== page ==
Let’s Get Serious About Ceres

With Ceres coming alive in the latest Dawn images, why not step outside and see it with your own eyes? We also look at the history of its discovery and suggest a way to honor its discoverer, Giuseppe Piazzi.

The "other" dwarf planet

598-mile-wide Ceres spends its time in the inner asteroid belt between Mars and Jupiter. It's covered in craters, lined with fissures and also hosts a cluster of enigmatic white spots that might be ice inside 57-mile-diameter Occator crater (top).

With the Dawn spacecraft now spiraling down to its third and closest-yet science orbit around Ceres, what better time to see this small, unique world with your own eyes? As amateur astronomers, it's a thrill to behold an object of such intense scrutiny from our own backyards. That's even more the case when spectacular images are available to feed our imaginations, turning a pinprick of light into a rumpled sphere overrun with icy craters and vaporous white spots.

Ceres is only 16 minutes away as light flies, or 182.3 million miles from Earth, and shines at magnitude 7.6. It was a tad closer and brighter in late July, but it also rose at a less convenient hour.

In mid-August, the dwarf planet comes into view not long after nightfall. With one caveat. From mid-northern latitudes, it's rather low in the southern sky. Still, if I can see it from northern Minnesota in binoculars, chances are, you can, too.

The Moon steps away from the evening sky this week, making for ideal viewing conditions. To observe Ceres, find a location with an open view to the south. My southern sky's far from ideal, but a gap in the tree line lets me sample celestial objects as far south as –35° declination for up to a half hour. Ceres will arc slowly westward in eastern Sagittarius near the Capricornus border the next two months fading a bit to magnitude 8.0 by late August.

Ceres Climbs Out of Bed

Looking south-southeast on August 7th from Denver around 10:30 p.m. local time, you'll find Ceres 15° high in Sagittarius. The asterism of four 4.5- to 4.8-magnitude stars I've dubbed the "Cross" will point you in its direction. Start with this map and then use the more detailed version below.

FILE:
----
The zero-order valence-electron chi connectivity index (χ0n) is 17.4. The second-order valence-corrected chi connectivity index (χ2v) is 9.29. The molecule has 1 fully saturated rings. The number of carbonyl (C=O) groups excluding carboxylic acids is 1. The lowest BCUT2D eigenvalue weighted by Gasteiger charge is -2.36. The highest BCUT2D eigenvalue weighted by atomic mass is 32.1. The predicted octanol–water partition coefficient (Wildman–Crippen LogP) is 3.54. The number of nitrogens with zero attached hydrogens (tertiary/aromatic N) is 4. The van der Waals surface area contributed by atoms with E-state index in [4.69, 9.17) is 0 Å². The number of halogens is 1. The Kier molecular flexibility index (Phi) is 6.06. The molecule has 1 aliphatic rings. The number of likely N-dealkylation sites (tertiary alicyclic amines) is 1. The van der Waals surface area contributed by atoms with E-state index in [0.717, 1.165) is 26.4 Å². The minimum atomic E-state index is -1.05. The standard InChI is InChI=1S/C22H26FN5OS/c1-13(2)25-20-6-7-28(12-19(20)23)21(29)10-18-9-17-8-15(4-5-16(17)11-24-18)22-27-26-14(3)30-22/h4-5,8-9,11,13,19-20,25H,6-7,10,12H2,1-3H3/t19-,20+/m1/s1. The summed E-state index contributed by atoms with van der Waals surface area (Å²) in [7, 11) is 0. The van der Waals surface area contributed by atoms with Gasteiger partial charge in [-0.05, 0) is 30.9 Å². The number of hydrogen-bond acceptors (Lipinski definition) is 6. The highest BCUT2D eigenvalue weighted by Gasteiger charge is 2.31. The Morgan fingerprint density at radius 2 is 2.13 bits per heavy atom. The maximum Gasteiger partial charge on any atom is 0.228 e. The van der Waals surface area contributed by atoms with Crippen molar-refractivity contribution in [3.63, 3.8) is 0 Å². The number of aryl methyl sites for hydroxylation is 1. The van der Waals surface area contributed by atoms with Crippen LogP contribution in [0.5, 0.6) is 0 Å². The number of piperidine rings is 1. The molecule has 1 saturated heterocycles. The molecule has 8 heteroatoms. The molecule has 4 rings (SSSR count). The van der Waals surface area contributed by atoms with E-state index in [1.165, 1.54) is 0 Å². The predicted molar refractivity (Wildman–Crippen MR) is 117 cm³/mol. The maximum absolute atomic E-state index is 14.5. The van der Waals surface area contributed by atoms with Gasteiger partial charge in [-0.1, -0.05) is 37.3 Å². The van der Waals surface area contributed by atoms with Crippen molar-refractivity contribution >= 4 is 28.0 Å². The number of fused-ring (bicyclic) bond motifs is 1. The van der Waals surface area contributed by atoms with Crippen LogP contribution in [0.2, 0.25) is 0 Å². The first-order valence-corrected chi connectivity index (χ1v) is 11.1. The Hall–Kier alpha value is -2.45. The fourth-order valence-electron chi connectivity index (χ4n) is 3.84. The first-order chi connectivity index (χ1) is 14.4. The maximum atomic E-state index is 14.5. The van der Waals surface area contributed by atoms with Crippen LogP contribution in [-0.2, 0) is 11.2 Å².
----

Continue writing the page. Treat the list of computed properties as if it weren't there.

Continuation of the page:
Source: Stellarium

The maps will help you get there. Ceres looks exactly like a star in 8×40 or similar binoculars. As you watch evening to evening, you'll see the dwarf planet amble west in retrograde motion, much like the other outer planets do around the time of their opposition.

Looks like we've got luck on our side the next few days as Ceres pairs up with a slightly fainter 7.7-magnitude star. The chance encounter provides an opportunity to easily spot Ceres' westward journey — watch them separate in the coming nights.

Archer to Cross to Ceres

Detailed map showing Ceres' path in eastern Sagittarius from August 5 to September 9, 2015, around 10 p.m. CDT. Stars are shown to magnitude 8 with a few relevant ones labeled with magnitudes. Click to download a large version. First locate the Handle of the Teapot (far right), then sweep to the east in your binoculars to "The Cross". It points to a 6.2-magnitude star. This is your "jumping off" point to locate the asteroid. 
Source: Chris Marriott's SkyMap

The Discovery of Ceres

Giuseppe Piazzi discovered Ceres quite by accident on the first evening of the 19th century (January 1, 1801) while making stellar position measurement from his observatory in Palermo, Italy. Unbeknown to him at the time, a group of 24 astronomers headed up by Baron Franz Xaver von Zach, a German-Hungarian astronomer, were preparing to make a systematic search for a hypothetical "missing planet" predicted by the Titius-Bode law between Mars and Jupiter. Fittingly, they named their group the Himmels Polizei (Celestial Police).